Earth

Scientists have observed the first evidence that the Southern Ocean's ability to absorb the major greenhouse gas, carbon dioxide, has weakened by about 15 per cent per decade since 1981.

Forecasters will test a new technique this summer that provides a detailed 3-D view of an approaching hurricane every six minutes and allows them to determine whether the storm is gathering strength as it nears land. The technique, developed by researchers at the National Center for Atmospheric Research (NCAR) and the Naval Research Laboratory (NRL), relies on the existing network of Doppler radars along the Southeast coast to closely monitor hurricane winds.This map shows the locations of NOAA Doppler radars along the East and Gulf coasts.

Scientists have found hundreds of new marine creatures in the vast, dark deep-sea surrounding Antarctica. Carnivorous sponges, free-swimming worms, crustaceans, and molluscs living in the Weddell Sea provide new insights into the evolution of ocean life.

They describe how creatures in the deeper parts of the Southern Ocean - the source for much of the deep water in the world ocean – are likely to be related to animals living in both the adjacent shallower waters and in other parts of the deep ocean.

The origin and movement of waves reaching up to 11 metres that devastated France's Reunion Island in the Indian Ocean on Saturday evening have been detected with ESA's Envisat satellite.

The waves that thrashed the southern port of Saint Pierre, leaving two fishermen missing, causing several piers to collapse and flooding several homes and businesses, originated south of Cape Town, South Africa, and travelled northeast for nearly 4000 km over a period of three days before slamming into Reunion Island.

The small ice caps of Mont Blanc and the Dôme du Goûter are not melting, or at least, not yet. This is what CNRS researchers have announced in the Journal of Geophysical Research. At very high altitudes (above 4200 meters), the accumulation of snow and ice has varied very little since the beginning of the 20th century.

Tropical deforestation is the source of nearly a fifth of annual, human-induced emissions of heat-trapping gases to the atmosphere. During droughts, emissions from tropical rainforest fires can be double that. Halving deforestation rates by mid-century would account for 12 percent of total emissions reductions needed to keep concentrations of heat-trapping gases in the atmosphere at safe levels.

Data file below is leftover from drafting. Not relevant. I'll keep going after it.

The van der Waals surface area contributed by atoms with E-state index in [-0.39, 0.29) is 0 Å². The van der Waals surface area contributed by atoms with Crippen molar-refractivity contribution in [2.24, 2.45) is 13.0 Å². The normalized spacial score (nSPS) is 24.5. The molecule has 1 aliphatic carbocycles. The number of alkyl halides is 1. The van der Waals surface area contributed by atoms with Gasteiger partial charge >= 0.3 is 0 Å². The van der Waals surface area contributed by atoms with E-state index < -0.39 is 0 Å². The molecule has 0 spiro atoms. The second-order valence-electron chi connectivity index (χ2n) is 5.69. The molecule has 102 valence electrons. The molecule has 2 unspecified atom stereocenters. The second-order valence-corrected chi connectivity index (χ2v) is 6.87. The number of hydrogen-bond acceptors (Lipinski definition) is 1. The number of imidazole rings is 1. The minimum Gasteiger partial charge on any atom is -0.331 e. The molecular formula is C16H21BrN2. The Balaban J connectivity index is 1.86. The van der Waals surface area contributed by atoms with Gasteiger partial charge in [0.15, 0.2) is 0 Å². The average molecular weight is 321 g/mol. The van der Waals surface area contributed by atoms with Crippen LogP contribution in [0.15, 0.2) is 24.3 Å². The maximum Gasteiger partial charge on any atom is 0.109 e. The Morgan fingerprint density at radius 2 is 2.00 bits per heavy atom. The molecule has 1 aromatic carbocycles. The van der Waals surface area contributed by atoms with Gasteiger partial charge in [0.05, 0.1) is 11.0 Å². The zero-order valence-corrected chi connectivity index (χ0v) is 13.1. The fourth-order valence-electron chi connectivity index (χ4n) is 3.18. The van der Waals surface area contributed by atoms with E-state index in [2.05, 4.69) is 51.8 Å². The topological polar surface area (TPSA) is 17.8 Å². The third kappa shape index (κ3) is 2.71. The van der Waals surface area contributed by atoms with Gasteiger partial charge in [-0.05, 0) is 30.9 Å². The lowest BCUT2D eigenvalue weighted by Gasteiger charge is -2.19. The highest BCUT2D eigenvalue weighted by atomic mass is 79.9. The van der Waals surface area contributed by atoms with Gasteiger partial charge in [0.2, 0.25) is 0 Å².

A NASA-funded expedition, including researchers from Carnegie Mellon University’s Robotics Institute, will begin searching for the submerged bottom of Mexico’s El Zacatón sinkhole with a robotic submarine the week of May 14.

A study released today provides some of the first solid evidence that warming-induced changes in ocean circulation at the end of the last Ice Age caused vast quantities of ancient carbon dioxide to belch from the deep sea into the atmosphere. Scientists believe the carbon dioxide (CO2) releases helped propel the world into further warming. The study, done by researchers at the University of Colorado, Kent State University and Columbia University's Lamont-Doherty Earth Observatory, appears in the May 10 advance online version of the leading journal Science.

A research team, including Kent State Professor of Geology Dr. Joseph Ortiz, tracing the origin of the large carbon dioxide increase in Earth’s atmosphere at the end of the last ice age has detected two ancient "burps" that originated from the deepest parts of the southern ocean around Antarctica.

The new study showed carbon that had built up in the ocean over millennia was released in two big pulses at about 18,000 years ago and 13,000 years ago, says Dr. Thomas Marchitto of the University of Colorado at Boulder, who jointly led the study with colleague Dr. Scott Lehman.

Dr Pep Canadell, from the Global Carbon Project and CSIRO Marine and Atmospheric Research, says today in the journal Science that tropical deforestation releases 1.5 billion tonnes of carbon each year into the atmosphere.